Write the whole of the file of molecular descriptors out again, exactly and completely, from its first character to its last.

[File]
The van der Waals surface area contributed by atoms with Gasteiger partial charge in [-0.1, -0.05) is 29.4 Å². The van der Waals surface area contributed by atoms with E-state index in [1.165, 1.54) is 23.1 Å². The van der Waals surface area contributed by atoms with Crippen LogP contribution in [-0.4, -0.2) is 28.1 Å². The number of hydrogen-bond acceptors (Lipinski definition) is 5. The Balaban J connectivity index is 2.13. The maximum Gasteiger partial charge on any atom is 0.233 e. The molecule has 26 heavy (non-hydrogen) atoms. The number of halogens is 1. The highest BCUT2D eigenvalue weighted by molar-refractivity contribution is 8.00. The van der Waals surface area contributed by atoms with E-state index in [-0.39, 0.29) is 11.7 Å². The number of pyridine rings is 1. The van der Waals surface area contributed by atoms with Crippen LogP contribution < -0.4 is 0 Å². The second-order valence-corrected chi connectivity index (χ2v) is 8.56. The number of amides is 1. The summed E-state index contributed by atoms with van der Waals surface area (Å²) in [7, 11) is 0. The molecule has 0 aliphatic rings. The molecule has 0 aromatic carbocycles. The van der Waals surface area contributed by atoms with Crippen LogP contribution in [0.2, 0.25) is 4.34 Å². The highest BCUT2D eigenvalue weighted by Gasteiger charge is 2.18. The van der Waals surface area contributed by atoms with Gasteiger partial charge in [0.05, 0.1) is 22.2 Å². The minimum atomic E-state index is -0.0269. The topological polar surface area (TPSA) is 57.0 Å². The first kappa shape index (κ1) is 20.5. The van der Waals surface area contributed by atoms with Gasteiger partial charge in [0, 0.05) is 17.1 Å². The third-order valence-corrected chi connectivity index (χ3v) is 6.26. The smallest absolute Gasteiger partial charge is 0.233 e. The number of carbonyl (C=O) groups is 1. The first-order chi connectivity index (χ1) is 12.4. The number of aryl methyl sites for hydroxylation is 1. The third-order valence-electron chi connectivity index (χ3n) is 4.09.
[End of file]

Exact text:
The van der Waals surface area contributed by atoms with Gasteiger partial charge in [-0.1, -0.05) is 29.4 Å². The van der Waals surface area contributed by atoms with E-state index in [1.165, 1.54) is 23.1 Å². The van der Waals surface area contributed by atoms with Crippen LogP contribution in [-0.4, -0.2) is 28.1 Å². The number of hydrogen-bond acceptors (Lipinski definition) is 5. The Balaban J connectivity index is 2.13. The maximum Gasteiger partial charge on any atom is 0.233 e. The molecule has 26 heavy (non-hydrogen) atoms. The number of halogens is 1. The highest BCUT2D eigenvalue weighted by molar-refractivity contribution is 8.00. The van der Waals surface area contributed by atoms with E-state index in [-0.39, 0.29) is 11.7 Å². The number of pyridine rings is 1. The van der Waals surface area contributed by atoms with Crippen LogP contribution < -0.4 is 0 Å². The second-order valence-corrected chi connectivity index (χ2v) is 8.56. The number of amides is 1. The summed E-state index contributed by atoms with van der Waals surface area (Å²) in [7, 11) is 0. The molecule has 0 aliphatic rings. The molecule has 0 aromatic carbocycles. The van der Waals surface area contributed by atoms with Crippen LogP contribution in [0.2, 0.25) is 4.34 Å². The highest BCUT2D eigenvalue weighted by Gasteiger charge is 2.18. The van der Waals surface area contributed by atoms with Gasteiger partial charge in [0.05, 0.1) is 22.2 Å². The minimum atomic E-state index is -0.0269. The topological polar surface area (TPSA) is 57.0 Å². The first kappa shape index (κ1) is 20.5. The van der Waals surface area contributed by atoms with Gasteiger partial charge in [0, 0.05) is 17.1 Å². The third-order valence-corrected chi connectivity index (χ3v) is 6.26. The smallest absolute Gasteiger partial charge is 0.233 e. The number of carbonyl (C=O) groups is 1. The first-order chi connectivity index (χ1) is 12.4. The number of aryl methyl sites for hydroxylation is 1. The third-order valence-electron chi connectivity index (χ3n) is 4.09.